Yes. A sandwich.
It seems that systems-oriented marketers love to develop frameworks representing discrete movements within the machinery of marketing, customer relationships, loyalty, and whatever else we can try to systematize.
Marketing funnels were so 2016. They fell out of fashion when we discovered flywheels, which will themselves be subsumed by Marketing Hyperboloids (ca. 2022), The Customer Journey Möbius Strip (ca. 2025), and The Customer Acquisition Fractal (ca. 2028).
This year, however, we’d like to talk about The Lifecycle Marketing Sandwich.
We’re cheeky about marketing process descriptions, which are actually useful. But they’re defined far too narrowly — as if someone tried to silo elements of human health without acknowledging an overlap between, say, sleep and exercise.
THE LIFECYCLE MARKETING SANDWICH
Lifecycle marketing is a three-headed beast; we need to understand whose lifecycle we’re focused on.
It’s common for marketers to build their strategy around a sales funnel-style lifecycle that centers on their brand’s point of view.
There’s also the customer lifecycle; this defines when and how often they buy products and how they use those products.
Then there’s the marriage plot: the shared loyalty lifecycle, which is the structured development of a customer relationship. This refers to how a brand interacts with customers over their lifetimes and how customer attitudes and behaviors around the brand evolve.
Once you recognize how these three lifecycles interrelate, you’ll be better prepared to align marketing and customers across what the brand is trying to achieve, the tactics and initiatives that will impact the customer, and what attitudes and behaviors bloom as the relationship develops.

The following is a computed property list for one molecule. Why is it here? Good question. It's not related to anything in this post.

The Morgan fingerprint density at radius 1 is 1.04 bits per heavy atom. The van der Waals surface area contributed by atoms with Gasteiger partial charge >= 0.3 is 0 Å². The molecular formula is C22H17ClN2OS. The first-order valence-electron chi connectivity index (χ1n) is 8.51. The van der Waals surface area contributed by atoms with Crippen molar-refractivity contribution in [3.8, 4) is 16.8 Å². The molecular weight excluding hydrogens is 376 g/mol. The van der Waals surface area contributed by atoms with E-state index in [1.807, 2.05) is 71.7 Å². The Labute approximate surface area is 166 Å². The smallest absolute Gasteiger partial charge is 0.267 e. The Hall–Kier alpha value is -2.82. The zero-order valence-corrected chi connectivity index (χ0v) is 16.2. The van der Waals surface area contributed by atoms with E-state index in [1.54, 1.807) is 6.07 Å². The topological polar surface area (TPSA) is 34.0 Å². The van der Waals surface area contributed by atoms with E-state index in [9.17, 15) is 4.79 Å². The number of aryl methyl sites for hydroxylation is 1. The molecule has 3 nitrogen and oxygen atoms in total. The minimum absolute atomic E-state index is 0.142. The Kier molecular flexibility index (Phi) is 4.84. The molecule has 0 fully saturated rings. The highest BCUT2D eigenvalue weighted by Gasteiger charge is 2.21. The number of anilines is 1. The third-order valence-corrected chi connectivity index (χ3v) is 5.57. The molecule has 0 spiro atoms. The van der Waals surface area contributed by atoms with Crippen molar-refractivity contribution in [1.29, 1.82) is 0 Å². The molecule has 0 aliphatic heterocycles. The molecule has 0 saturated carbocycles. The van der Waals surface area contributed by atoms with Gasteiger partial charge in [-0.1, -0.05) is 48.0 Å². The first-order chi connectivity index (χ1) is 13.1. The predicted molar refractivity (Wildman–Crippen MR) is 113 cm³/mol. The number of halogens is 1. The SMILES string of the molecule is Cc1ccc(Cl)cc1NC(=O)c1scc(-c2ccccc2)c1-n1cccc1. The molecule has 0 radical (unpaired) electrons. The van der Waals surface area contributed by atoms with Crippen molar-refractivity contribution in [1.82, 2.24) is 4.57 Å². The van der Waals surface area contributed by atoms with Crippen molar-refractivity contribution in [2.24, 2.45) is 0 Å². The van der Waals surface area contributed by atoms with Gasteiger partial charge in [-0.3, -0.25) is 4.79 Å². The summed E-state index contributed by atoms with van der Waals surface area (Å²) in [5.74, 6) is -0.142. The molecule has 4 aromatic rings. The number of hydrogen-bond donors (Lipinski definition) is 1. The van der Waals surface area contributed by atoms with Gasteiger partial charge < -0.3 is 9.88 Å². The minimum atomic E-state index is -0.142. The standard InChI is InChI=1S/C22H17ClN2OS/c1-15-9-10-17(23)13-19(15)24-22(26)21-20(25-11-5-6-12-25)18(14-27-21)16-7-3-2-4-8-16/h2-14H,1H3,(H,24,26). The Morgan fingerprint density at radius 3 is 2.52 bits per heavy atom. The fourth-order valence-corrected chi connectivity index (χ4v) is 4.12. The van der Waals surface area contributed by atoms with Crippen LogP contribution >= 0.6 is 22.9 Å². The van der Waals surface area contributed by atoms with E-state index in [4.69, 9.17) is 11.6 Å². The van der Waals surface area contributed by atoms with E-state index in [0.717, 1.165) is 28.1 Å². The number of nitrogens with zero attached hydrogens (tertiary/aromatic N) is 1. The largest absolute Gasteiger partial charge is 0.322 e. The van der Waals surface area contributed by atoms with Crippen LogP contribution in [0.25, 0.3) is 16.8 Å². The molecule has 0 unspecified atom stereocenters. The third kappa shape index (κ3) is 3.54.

US: DEFINING SALES OBJECTIVES
Define success. Every marketing activity must link back to at least one core business objective. The Marketing Lifecycle, like the classic sales-style funnel, defines the step-by-step outcomes that lead from awareness to conversion and beyond. Setting each desired outcome on the path to purchase gives marketers clear visibility into measuring the effectiveness of given marketing activity.
THEM: DRIVING CUSTOMER BEHAVIOR
Without a bit of translation, the average consumer would never recognize themselves as described in the Marketing Lifecycle. To be truly customer-centric, you need to understand the lifecycle from your customer’s perspective. The same story told from two differing points of view can illuminate some extraordinary insights.
As the oft-quoted Theodore Levitt wrote in Marketing Myopia,
“People don’t want to buy a quarter-inch drill bit; they want a quarter-inch hole.”
But even that doesn’t go deep enough. We can go straight to:
“They want a well-maintained and orderly home.”
Forgive the pun (or don’t): the deeper you drill down to understand the needs and challenges that customers face, the better you can tailor your tactics, messaging, and even products to optimize customer movement across the lifecycle and create meaningful and timely engagement.
WE: NURTURING CUSTOMER ATTITUDES
Brand loyalty is the product of well-aligned marketing and customer lifecycles.
Each stage of the shared loyalty journey is defined by a set of customer attitudes and behaviors vis-à-vis your brand. If you can understand how these attitudes evolve, you can take steps to break down the barriers that prevent customers from moving into the next stage.
Paying attention to how these stages align with the Marketing and Customer Lifecycles can also help you plan a more effective marketing strategy.
THINKING BIG PICTURE
Now we show off our Sandwich Artistry:
These lifecycles align and support each other in planning, programming, and seeing results.
While they might not all begin at the same time, their stages neatly stack up.
Now that you can see the full impact of marketing and sales activities from a high level, you can think bigger about how one piece here might affect the far-flung part over there.
Take stock of how customer behaviors align with your objectives and how those drive the evolution of your shared relationship.
This three-tiered strategy framework covers objectives to outcomes and ensures customer-centricity, high-impact content, and better business results.
Join us next week when we dive into how to overcome obstacles related to lifecycle marketing.